Lots of things we once considered the norm have changed over the years—at one time cars had carburetors and engine-driven mechanical fuel pumps; of course Editor Brennan used to have a full head of hair, and the author had a 34-inch waist. Like we said, lots of things have changed.
One of the major changes in automotive technology was the introduction of electronic fuel injection. By the end of 1990 carburetors had been just about eliminated from U.S.-built automobiles (there were a few minor exceptions, some of which were police cars). Of course it didn't take long for street rodders to adapt the new technology and with readily available aftermarket systems, making the change from a carburetor to fuel injection is easy to do.
While converting to fuel injection is simple enough, there is more to it than simply bolting components onto the engine and hooking up the wiring harness—the fuel delivery system will require modification as well. Fuel injection requires considerably higher pressure than a carburetor, so an appropriate electric pump is required. There are inline pumps for that purpose, but a much better alternative is Aeromotive's Phantom 340 Stealth Fuel System that mounts inside the fuel tank.
Mounting the pump in the tank has a host of advantages, chief among them is with the pump submerged in fuel it runs cooler, which translates into longer life and considerably quieter operation to boot. For those planning to convert to EFI in the future, Aeromotive's 340 fuel pump is suitable for carbureted engines with the proper pressure regulator, for fuel-injected applications, and it will support up to 700 hp or a mild crate motor just as effectively.
To eliminate the need for a special fuel tank, Aeromotive's Phantom Stealth system comes with a unique foam "basket" that serves as a baffle and a sump to ensure the fuel pump always has an adequate fuel supply.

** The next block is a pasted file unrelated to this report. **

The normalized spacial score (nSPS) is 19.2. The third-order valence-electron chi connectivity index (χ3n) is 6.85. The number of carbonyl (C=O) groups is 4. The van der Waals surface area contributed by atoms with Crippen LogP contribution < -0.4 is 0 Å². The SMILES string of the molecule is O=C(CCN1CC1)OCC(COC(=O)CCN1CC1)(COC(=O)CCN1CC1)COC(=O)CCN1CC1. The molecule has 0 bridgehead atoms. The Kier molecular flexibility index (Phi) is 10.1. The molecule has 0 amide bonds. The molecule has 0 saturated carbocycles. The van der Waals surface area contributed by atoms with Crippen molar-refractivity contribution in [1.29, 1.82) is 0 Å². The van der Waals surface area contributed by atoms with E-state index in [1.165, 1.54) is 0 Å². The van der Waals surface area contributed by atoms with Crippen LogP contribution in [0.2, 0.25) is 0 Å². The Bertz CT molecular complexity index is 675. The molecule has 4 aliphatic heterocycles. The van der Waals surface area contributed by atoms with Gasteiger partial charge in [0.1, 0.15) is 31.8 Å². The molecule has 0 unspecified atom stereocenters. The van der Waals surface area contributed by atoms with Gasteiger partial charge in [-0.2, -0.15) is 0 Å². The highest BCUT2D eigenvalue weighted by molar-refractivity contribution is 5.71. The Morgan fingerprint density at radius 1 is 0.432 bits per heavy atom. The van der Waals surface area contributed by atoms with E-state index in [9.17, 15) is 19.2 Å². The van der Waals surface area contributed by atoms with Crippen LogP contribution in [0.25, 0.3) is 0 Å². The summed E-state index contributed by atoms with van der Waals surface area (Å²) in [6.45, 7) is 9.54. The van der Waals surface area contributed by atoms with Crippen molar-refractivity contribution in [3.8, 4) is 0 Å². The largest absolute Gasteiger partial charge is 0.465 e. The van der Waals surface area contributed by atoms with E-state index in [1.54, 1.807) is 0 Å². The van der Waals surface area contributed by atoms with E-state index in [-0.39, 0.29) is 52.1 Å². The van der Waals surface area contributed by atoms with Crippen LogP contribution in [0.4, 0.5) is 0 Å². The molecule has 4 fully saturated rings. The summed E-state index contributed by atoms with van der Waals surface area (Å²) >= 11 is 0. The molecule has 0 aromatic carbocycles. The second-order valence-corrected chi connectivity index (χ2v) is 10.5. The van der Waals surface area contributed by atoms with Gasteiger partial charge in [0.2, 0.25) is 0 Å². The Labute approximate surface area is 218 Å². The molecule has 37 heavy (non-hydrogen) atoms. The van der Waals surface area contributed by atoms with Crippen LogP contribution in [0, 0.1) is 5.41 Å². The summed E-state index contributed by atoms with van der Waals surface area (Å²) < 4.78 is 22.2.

Thanks to some ingenious engineering on Aeromotive's part, installing the Stealth system is simple and adaptable to virtually any car. To prove both points, we followed along as Bob Kleiner modified the fuel tank of his 396 Chevy-powered Kaiser Manhattan in preparation for the installation of electronic fuel injection—like we said, things change.
Bob Kleiner finishes the installation of an Aeromotive Phantom 340 Stealth Fuel System in the Ford F-150 tank that goes in his Kaiser—now that's proof this system can be used on just about any vehicle.
The Aeromotive's Phantom kit (PN 18688) includes the black anodized hanger with three ORB-06 ports for supply, return, and vent. The pump bracket allows the pickup to be positioned properly for tanks 5-1/2 to 11 inches deep.
This illustration shows how the pump is positioned in the baffle/sump assembly.
On the left is the spilt ring with mounting studs that fits inside the fuel tank. On the right is the combination drill jig and guide that is used to install the foam basket.
A 3-1/2-inch hole saw is used to cut an opening in the tank. The jig has a lip that registers in the hole—with it properly positioned the mounting holes for the retainer ring are drilled. (The tank must be thoroughly cleaned afterward.)
The unique pump retainer is split, which allows it to be installed inside the tank.
Once inside, the studs on the retainer are pushed up through the holes. The tension provided by the split ring holds it in place.
After measuring the depth of the tank, and adding an inch to provide some compression on installation, the foam is marked for trimming.
A sharp kitchen knife was used to cut the foam to length.
With the foam ready for installation, the drill guide is slipped over the studs.
Starting with the sump portion, the basket assembly in pushed through the tapered portion of the drill guide.
The foam is gently worked down into the tank.
Once the basket is completely inside, the foam springs back to the proper shape.
The intake port of the fuel pump is equipped with a filter included in the kit.
After the mounting bracket is cut to position the pickup at the bottom of the baffle assembly, the fuel pump is secured with a pair of hose clamps.
With the supply line cut to length and the pump attached to the mounting bracket, the return hose is installed.
A thick foam gasket seals the mounting assembly to the tank and compensates for the ribs and the resulting uneven surface.
The pump assembly is lowered into the tank and secured by the studs and included lock nuts. The nuts are tightened just enough to compress the gasket.
Once in place, the push-on connectors are attached to the fuel pump's feed and ground terminals.